If you're a workaholic, just starting out in the industry, a people pleaser or struggle with time management among other reasons, it can be difficult to set boundaries and develop an established salon schedule.
However, in order to be a successful and happy stylists, you need to know when to say know and also give yourself time away from work.
If you are struggling to set boundaries or figure out how to create a salon schedule that works for you, look no further. Below, Cosmo Prof Artistic Team members Jon Carlos De La Cruz (@joncarlosdelacruz) and Presley Poe (@presleypoe) share their advice for addressing burnout.
How do you set boundaries with clients? When should you say no to clients?
Jon Carlos De La Cruz, Color, Cutting and Style Transformations Expert (JCDLC): I learned to say no to clients when it began to emotionally and mentally affect me to say yes to everything. For instance, if I feel like I can’t meet my client's expectations or if I feel the request isn’t healthy for the client's hair, I’ve learned to have no problem saying no. Clients are your walking billboard, so cross your t’s and dot your i’s baby.
Presley Poe, Professional Hair Stylist and Color Expert for Cosmo Prof (PP): I think we should say no to clients at any time if: What they want is a liability to your reputation, out of your wheelhouse of expertise and/or does not interest you. You should also say no if you feel pressured to do it and feel uncomfortable.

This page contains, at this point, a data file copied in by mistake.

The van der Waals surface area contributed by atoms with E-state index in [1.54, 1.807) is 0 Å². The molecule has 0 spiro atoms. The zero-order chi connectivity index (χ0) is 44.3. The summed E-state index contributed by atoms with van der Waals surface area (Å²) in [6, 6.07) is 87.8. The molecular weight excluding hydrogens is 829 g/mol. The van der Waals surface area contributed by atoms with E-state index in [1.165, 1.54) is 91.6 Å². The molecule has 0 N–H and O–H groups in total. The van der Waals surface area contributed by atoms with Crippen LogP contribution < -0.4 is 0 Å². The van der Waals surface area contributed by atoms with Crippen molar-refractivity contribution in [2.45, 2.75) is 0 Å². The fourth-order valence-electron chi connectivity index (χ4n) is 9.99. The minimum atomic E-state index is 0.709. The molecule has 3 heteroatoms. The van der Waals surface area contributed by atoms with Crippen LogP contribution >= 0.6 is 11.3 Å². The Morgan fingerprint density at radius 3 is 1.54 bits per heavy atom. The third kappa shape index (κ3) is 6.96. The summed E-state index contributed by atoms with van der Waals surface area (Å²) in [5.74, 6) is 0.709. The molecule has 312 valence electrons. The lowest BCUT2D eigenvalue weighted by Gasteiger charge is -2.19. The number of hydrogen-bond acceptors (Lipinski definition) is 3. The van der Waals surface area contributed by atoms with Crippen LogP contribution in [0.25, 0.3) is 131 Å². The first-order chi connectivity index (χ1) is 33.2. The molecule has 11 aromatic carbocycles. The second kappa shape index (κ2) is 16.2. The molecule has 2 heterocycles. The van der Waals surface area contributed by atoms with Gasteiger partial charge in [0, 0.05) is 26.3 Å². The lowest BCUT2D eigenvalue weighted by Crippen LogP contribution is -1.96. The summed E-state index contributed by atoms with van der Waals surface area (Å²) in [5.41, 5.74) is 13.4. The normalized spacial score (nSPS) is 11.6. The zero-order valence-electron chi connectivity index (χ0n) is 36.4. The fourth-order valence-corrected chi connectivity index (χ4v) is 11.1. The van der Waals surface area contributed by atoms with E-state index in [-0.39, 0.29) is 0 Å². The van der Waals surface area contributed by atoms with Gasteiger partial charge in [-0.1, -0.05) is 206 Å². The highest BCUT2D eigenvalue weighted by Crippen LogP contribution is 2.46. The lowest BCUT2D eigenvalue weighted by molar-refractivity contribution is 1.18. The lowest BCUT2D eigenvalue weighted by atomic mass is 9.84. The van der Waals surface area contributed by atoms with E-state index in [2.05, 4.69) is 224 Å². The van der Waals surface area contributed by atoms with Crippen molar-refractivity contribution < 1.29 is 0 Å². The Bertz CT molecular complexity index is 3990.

If a client has unrealistic expectations of what they want their hair to look like. How do you say no or help them set more realistic expectations?
PP: Educating the client on the features and attributes of their hair is so important. Show them what their hair will naturally do and how it would work best for their body and face structure. Remember that it is never no, it is “why not?” and “what are my options?” Give clients options that will mimic the look they are going for but are meant for them specifically.
How do you set boundaries with family and friends?
JCDLC: I am available in the salon 11 am - 7 pm, Tuesday to Saturday. I am $125 an hour and my friends and family get a 15% discount. Of course, there are those I’m happy to bend for, but we also sometimes have to put our foot down. Like I said before, if it affects you mentally and emotionally to say yes, then that should be enough for you to say no.
PP: Working with family and friends can be difficult, but remember that you are not a machine. This is your career. Ask them to respect that and not ask for things for free.
Can hairstylists/barbers have a Monday-Friday schedule?
JCDLC: You don’t have to do anything you don’t want to do. In this business, we were trained to work weekends because most clients have weekends off, but I learned that if you are good and your clients are loyal, eventually they will work around your schedule. That being said, if you want to get yourself to the beach on a Saturday, do your thang boo!
PP: I absolutely think that stylists can have a Monday-Friday work week. However, I think this is more for the seasoned stylist that has worked until they are no longer seeking clients, but clients are seeking them. It is at this point that I believe we are actually doing a disservice to the younger generation of people. Saturdays are often a major day of revenue due to general public availability. This is a great way for younger stylists to be available on other people's schedules while growing. Once their books are solid and built, then I think we can rethink Saturdays and have people work around our lives.